The Nineteenth Leaf


My mind is filled with thoughts I cannot even describe, not even here. I fear that if I come too close to describing them that I may make them more real. But I must relieve myself of this burden so that I can sleep once again.

In a dream, several nights ago, I had a vision of myself in conversation with another, one not known to me. All was as in a blur, features, voices, and the other would not identify himself by other than his first initial. I seemed to be in some type of confrontation or disagreement with the other but our voices were never raised. It was very quiet and our movements were slow and deliberate. Then, the other became more animated as he began to tell me a story. The story was long, complicated, and I was involved, though I knew not how. He wanted something from me. Was it a confession, a secret, an agreement? I had no answers for the man in the dream. But the other did not become angry with me as my dream-self believed he would. Rather, he remained silent, steady, waiting for an answer. He returns nightly in dream and I feel as though he will demand an answer from me. But I have no answers, only questions. Somewhere, unknown to me, a page has been turned.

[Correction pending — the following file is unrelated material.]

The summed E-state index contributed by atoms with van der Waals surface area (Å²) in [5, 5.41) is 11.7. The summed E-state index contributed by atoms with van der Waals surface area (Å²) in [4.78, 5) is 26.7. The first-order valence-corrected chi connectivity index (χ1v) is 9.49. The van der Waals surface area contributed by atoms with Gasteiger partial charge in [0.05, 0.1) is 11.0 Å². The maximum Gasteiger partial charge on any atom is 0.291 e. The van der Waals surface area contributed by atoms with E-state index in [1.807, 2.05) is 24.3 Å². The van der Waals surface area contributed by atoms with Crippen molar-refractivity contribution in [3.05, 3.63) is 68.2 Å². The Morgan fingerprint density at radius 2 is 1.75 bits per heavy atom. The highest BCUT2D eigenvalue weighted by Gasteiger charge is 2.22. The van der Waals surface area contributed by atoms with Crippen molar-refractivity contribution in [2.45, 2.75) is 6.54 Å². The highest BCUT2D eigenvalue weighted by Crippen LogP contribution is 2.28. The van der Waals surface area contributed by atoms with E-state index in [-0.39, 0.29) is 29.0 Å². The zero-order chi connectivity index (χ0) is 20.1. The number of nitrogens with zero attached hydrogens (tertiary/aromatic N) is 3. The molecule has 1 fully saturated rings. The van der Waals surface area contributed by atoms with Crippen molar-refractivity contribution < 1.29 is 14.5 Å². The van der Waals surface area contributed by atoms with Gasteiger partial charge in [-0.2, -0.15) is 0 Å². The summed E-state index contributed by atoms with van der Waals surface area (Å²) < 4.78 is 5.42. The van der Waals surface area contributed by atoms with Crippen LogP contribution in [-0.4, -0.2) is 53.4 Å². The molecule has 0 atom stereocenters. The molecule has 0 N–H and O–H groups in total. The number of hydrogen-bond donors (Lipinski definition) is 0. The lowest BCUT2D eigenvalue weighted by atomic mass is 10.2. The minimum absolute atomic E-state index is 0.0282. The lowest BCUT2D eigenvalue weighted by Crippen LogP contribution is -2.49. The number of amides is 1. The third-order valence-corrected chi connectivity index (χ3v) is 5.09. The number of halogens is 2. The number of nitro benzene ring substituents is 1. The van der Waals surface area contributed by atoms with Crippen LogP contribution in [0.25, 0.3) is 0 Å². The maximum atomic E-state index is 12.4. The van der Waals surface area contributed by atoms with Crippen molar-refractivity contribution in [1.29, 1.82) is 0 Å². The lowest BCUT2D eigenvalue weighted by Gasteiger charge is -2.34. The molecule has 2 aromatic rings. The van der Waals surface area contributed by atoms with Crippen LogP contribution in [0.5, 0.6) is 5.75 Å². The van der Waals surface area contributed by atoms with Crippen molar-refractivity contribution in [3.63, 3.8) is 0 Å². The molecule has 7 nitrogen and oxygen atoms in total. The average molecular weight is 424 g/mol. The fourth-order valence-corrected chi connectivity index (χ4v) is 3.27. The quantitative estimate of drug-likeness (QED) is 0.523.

- Sorren

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I have no explanation for this. I openly admit that I find this leaf somewhat disturbing. By what form of magic could this simple servant have penetrated so far into the future event that my possession of this book represents? I am bewitched by a feeling of dread, almost as if this simple servant is keen to the knowledge of my own fate, and merely offers subtle hints and clues for me to discover. Magic of this kind is beyond my understanding and does not come from the Lord.

— M


As a curator I am very interested in this leaf. Sorren is beginning to probe his thoughts very carefully, and I must admit, that like M, I too feel a strange connection with this leaf the way a voyeur can become obsessed with a limited view through a dark window which obscures his vision. But in this instance, the window is not through space . . .it is through time. It seems very strange to me to be analyzing the words of a man agonizing over the feeling of being stalked by an unknown man, and at the same time as I write these notes I ponder the very same though that it is I that stalks this man through the centuries now past, but that still, in some way, the two of us are aware of the other. M has reflected upon this exact same sentiment in his notes. Is it the book? Does this book have a special quality that produces this strange effect upon the reader? Of course I must rule out such a possibility for I can imagine no mechanism which could cause such a phenomenon to become manifest. And still I am perplexed by this apparent phenomenon.